Three giant tortoises have joined the herd at Bristol Zoo Gardens. It is hoped that the new arrivals, a male and two females, named Hogarth, Hissy and Stevie, will boost breeding within the group.
It is thought to be the first time Biggie, the Zoo’s only male giant tortoise, has shared his enclosure with another male, and keepers hope the arrival of Hogarth will create competition for Biggie, and kick-start breeding within the group.
Tim Skelton, curator of reptiles at Bristol Zoo Gardens, has worked with the giant tortoises for 11 years. He said: “The arrival of three new giant tortoises is a great addition to our collection. We needed to increase the group size in order to stimulate breeding behaviour in the herd as part of a co-ordinated captive breeding programme for this vulnerable species.”
But the arrival of baby tortoises could take time, as Tim explains: “When it comes to tortoises, nothing happens very quickly, and Biggie has certainly been taking his time when it comes to breeding. He has been here for 35 years but hasn’t taken much interest in the females that have been here during that time. We are hoping that the arrival of another male, as well as two new females, might motivate him into action!”
The tortoises are Aldabra giant tortoises, the only surviving giant tortoise species from the islands of Aldabra and the Seychelles in the Indian Ocean. The species is classified as ‘vulnerable’ on the IUCN Red List of Threatened Species and European zoos are involved in a co-ordinated captive breeding programme for the species.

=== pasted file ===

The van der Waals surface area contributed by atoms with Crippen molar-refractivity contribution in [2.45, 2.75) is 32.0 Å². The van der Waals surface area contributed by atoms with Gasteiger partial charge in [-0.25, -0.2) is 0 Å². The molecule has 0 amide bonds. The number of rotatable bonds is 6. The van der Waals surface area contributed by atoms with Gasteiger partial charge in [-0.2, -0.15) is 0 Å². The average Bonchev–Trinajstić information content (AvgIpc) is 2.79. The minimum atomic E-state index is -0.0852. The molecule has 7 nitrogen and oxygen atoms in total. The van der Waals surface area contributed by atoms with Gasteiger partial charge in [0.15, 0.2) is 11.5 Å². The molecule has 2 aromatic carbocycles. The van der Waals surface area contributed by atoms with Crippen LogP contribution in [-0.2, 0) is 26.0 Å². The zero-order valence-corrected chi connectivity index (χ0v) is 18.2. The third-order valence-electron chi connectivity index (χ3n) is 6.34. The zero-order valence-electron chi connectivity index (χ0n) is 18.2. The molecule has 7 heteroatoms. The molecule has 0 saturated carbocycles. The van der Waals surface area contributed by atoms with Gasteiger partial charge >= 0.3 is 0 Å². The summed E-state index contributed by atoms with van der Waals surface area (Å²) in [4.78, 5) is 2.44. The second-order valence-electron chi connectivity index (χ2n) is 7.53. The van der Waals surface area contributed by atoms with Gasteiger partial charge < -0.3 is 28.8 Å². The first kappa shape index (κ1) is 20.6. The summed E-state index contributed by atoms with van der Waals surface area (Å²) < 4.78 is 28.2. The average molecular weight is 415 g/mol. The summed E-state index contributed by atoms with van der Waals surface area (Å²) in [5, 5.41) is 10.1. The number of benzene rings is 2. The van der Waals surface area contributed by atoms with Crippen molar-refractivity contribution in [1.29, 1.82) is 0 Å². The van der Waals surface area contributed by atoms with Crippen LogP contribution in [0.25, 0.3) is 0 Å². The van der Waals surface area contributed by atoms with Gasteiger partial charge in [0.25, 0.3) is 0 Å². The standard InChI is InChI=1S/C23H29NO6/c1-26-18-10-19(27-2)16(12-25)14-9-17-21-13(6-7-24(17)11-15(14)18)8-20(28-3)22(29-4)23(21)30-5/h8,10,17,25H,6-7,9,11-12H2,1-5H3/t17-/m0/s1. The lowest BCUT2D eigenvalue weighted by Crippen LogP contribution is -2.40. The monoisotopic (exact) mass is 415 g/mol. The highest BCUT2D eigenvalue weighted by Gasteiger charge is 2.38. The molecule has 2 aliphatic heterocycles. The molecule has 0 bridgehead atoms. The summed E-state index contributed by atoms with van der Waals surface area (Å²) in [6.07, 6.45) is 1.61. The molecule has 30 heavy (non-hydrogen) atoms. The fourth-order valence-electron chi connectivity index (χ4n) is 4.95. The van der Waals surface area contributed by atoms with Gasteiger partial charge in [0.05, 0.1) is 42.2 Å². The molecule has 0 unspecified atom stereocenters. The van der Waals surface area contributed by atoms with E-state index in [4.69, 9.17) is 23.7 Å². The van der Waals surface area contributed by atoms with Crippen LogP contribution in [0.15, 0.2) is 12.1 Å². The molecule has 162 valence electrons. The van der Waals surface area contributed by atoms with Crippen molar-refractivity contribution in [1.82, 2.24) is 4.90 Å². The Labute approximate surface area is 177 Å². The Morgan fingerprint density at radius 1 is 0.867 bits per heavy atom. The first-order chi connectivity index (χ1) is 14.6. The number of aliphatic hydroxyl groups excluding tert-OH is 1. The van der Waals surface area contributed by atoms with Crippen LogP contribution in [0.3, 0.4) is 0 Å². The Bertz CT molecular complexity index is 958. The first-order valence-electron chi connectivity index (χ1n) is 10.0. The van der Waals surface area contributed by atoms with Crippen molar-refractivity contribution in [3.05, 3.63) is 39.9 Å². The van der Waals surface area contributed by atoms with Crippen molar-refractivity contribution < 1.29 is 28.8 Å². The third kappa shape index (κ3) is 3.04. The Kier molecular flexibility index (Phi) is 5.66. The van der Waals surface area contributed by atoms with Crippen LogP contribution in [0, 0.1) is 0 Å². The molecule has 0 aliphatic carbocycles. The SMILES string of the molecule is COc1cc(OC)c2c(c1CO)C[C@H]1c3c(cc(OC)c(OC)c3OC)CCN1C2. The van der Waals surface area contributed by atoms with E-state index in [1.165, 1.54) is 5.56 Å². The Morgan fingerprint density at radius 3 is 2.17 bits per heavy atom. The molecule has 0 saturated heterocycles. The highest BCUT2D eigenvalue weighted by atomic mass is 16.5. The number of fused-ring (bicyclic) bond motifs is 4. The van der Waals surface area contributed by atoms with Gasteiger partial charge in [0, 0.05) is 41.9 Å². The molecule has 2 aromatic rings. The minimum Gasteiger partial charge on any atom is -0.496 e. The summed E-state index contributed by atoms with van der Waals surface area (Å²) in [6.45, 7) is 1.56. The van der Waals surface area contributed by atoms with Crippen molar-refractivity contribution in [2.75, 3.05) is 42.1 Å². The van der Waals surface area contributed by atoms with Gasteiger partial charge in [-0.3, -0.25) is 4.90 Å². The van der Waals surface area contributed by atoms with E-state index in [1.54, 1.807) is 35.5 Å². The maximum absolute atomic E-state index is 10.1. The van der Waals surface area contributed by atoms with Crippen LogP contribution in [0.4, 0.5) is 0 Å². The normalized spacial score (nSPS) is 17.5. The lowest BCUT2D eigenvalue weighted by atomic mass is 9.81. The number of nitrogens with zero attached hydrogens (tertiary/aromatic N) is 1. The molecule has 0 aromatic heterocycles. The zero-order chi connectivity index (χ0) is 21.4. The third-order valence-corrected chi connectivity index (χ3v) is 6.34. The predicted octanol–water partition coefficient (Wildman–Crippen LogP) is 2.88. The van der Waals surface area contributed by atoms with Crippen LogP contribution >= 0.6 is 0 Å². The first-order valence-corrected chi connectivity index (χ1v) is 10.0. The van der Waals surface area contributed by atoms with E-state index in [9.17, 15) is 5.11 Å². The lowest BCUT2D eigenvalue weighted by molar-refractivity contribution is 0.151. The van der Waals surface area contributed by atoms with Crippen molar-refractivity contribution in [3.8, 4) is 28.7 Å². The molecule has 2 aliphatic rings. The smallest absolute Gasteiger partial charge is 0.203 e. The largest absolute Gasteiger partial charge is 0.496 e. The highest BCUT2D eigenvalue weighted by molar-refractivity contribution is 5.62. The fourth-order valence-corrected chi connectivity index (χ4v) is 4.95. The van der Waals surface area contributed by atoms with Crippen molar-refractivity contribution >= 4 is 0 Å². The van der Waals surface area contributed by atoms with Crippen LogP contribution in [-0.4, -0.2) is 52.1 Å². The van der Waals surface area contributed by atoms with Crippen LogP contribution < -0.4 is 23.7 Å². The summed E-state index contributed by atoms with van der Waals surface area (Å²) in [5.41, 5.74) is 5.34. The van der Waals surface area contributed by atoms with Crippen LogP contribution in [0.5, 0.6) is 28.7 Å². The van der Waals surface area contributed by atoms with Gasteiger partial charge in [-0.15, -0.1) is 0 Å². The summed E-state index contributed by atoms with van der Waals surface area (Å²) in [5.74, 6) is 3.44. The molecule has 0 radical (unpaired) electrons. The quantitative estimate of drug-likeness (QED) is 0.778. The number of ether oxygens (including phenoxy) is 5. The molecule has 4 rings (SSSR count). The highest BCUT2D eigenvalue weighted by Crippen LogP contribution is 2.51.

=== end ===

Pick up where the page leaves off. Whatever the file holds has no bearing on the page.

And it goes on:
Biggie has been at Bristol Zoo since 1975 after being donated by Bristol University. His exact age is unknown; he could be between 70 and 100 years old, but he still has plenty of breeding potential as giant tortoises can live to be more than 150.
Competition now comes in the form of Hogarth, who is similar to Biggie’s colossal weight of 175kg (27.6 stone) - equivalent to an adult silverback gorilla.
Hogarth, Hissy and Stevie are on a breeding loan from wildlife expert, Nigel Marven, who presented television’s 'Prehistoric Park'. Nigel said he would love to see his and Bristol Zoo's tortoises breed together. “My wife Gill, former HTV presenter, our two-year-old daughter Ella and I are already missing the tortoises terribly, but it will be worth it for the patter of tiny claws!” Nigel said. “Of course we'll be visiting them at the Zoo whenever we can."
He added: “I'm not sure of the exact ages of the three tortoises on loan to Bristol Zoo, but they're at least 25 years old. They were bred in captivity in Zanzibar, not their ancestral home, which is Aldabra.”